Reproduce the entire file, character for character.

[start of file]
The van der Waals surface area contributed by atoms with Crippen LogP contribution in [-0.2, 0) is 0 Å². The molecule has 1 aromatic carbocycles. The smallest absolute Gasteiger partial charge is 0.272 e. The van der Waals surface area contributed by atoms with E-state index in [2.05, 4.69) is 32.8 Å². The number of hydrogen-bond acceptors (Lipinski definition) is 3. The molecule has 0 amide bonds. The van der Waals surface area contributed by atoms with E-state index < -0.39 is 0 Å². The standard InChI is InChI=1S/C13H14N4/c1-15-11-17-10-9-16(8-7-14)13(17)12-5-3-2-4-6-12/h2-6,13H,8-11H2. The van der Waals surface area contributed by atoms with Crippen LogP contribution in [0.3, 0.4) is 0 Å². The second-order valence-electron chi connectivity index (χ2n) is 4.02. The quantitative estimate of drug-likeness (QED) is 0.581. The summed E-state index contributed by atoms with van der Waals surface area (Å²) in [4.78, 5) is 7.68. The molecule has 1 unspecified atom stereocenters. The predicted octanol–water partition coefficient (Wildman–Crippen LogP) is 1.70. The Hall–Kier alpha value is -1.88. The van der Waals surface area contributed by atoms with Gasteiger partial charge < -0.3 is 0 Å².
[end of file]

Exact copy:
The van der Waals surface area contributed by atoms with Crippen LogP contribution in [-0.2, 0) is 0 Å². The molecule has 1 aromatic carbocycles. The smallest absolute Gasteiger partial charge is 0.272 e. The van der Waals surface area contributed by atoms with E-state index in [2.05, 4.69) is 32.8 Å². The number of hydrogen-bond acceptors (Lipinski definition) is 3. The molecule has 0 amide bonds. The van der Waals surface area contributed by atoms with E-state index < -0.39 is 0 Å². The standard InChI is InChI=1S/C13H14N4/c1-15-11-17-10-9-16(8-7-14)13(17)12-5-3-2-4-6-12/h2-6,13H,8-11H2. The van der Waals surface area contributed by atoms with Crippen LogP contribution in [0.3, 0.4) is 0 Å². The second-order valence-electron chi connectivity index (χ2n) is 4.02. The quantitative estimate of drug-likeness (QED) is 0.581. The summed E-state index contributed by atoms with van der Waals surface area (Å²) in [4.78, 5) is 7.68. The molecule has 1 unspecified atom stereocenters. The predicted octanol–water partition coefficient (Wildman–Crippen LogP) is 1.70. The Hall–Kier alpha value is -1.88. The van der Waals surface area contributed by atoms with Gasteiger partial charge < -0.3 is 0 Å².